12 comments on “”

  1. Go get 'em girl! Very well written!

  2. Its instinctive isnt it gf: be it car or bike…you just do it and you become one with that mode of transport once you learn the ropes… ya 'Valkyrie'

  3. I'm in agreement with you here, there is a different skill set required to ride a bike than drive a car (though I think the standard trans car is closer to bike operation) I think on an ease of operation scale they are very similar. Once of course you've learned. The problem is the car seems more forgiving than a bike than during both the learning phase & once you begin to enter a "trouble" phase because you are open to the elements. Once a person realizes they are most likely to fall off the bike they panic and make errors they might not in the car. I think this leads to more serious or fatal injury's in bike accidents. This leads people who don't or are to to operating bikes to the perception that it's harder to do.

  4. Juan, the statement here… (YOU HAVE CAUGHT AND UNDERSTOOD IT!) is not that motorcycles are less DANGEROUS to operate, but that once the dynamics of operating a motorcycle is understood and practiced…it is NOT HARDER TO OPERATE THAN A CAR…which is what MANY law enforcement agencies are trying to contend…and do so in order to limit your rights as a motorcyclist sharing the road way with a four wheeled vehicle.Making a mistake, or being in a place where a motorist has made a mistake agaisnt you is dangerous while riding a motorcycle. But as long as I don't ride distracted, as long as I'm operating my motorcycle in a well practiced and safe manner, I have cut the dangers of operation down conciderably. I know the operation of my bike is NOT HARDER than the operation of a car…it's just differient.

  5. If you were to carry out the logic of these law enforcement agencies then it would be teenager checklists you'd want to put in place & I think we all know how that would fly in the mind of Joe & Jane public. The fact is there is still a lawless stigma applied to motorcyclist. I mean we must be doing something wrong, right?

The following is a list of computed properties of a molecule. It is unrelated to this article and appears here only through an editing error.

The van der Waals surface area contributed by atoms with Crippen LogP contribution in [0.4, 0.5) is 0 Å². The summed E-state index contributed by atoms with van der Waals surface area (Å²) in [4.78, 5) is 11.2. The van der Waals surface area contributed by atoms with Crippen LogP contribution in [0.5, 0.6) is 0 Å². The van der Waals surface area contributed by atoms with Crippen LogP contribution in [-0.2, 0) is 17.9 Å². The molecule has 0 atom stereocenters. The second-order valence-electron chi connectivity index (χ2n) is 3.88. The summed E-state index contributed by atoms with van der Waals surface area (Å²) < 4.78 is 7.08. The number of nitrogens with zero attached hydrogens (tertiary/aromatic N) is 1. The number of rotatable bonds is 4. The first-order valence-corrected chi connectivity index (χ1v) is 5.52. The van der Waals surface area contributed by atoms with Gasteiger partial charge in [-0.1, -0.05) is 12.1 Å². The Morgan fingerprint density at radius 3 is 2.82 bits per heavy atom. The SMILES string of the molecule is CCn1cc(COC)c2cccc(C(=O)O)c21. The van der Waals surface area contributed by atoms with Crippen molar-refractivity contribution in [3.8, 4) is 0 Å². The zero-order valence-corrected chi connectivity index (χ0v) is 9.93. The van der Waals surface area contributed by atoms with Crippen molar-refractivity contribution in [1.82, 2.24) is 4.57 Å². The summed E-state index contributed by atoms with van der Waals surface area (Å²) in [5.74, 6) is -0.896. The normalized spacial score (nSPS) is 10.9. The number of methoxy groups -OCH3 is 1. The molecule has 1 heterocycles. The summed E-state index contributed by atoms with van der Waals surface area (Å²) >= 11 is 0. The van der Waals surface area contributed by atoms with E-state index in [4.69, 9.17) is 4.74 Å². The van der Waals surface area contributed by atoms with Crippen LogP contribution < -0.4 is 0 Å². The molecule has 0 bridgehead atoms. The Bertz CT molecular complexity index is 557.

6. Chessie:As with all things in life, difficulty decreases with familiarity. Take something you know nothing about and you can become an expert in the field. Nothing is hard if you know what to do, it's just the consequence of your mistake that adds to the magnitude. A car is more forgiving. Over the years most of my cars were manual shift. My Brother-in-law was an accomplished driver with standard transmissions, but for some reason he could not co-ordinate with the clutch lever and kept stalling. Others cannot balance, then there is the braking where you have to perform your own proportioning from back to front. So, you are right. Riding is as easy as driving but not until you have mastered the fundamentals. And it is during this critical initial phase that you are prone to more catastrophic errors.bobbobskoot: wet coast scootin

  7. Great post. Whether riding or driving experience makes the process automatic and there should never be any "oh dang, where's that clutch thingee gone?"I had a bike licence long before I got my car one and have to say I found learning to drive a manual car harder than riding a bike – but I was used to a bike…Nowadays I do quite a few endurance rides (1,000 mile/24hr and similar type) and by the end of the ride you tend to riding better than when you start. Also, I'd never attempt that in my automatic car – it's too easy to drive and I reckon I'd fall asleep and have a disaster.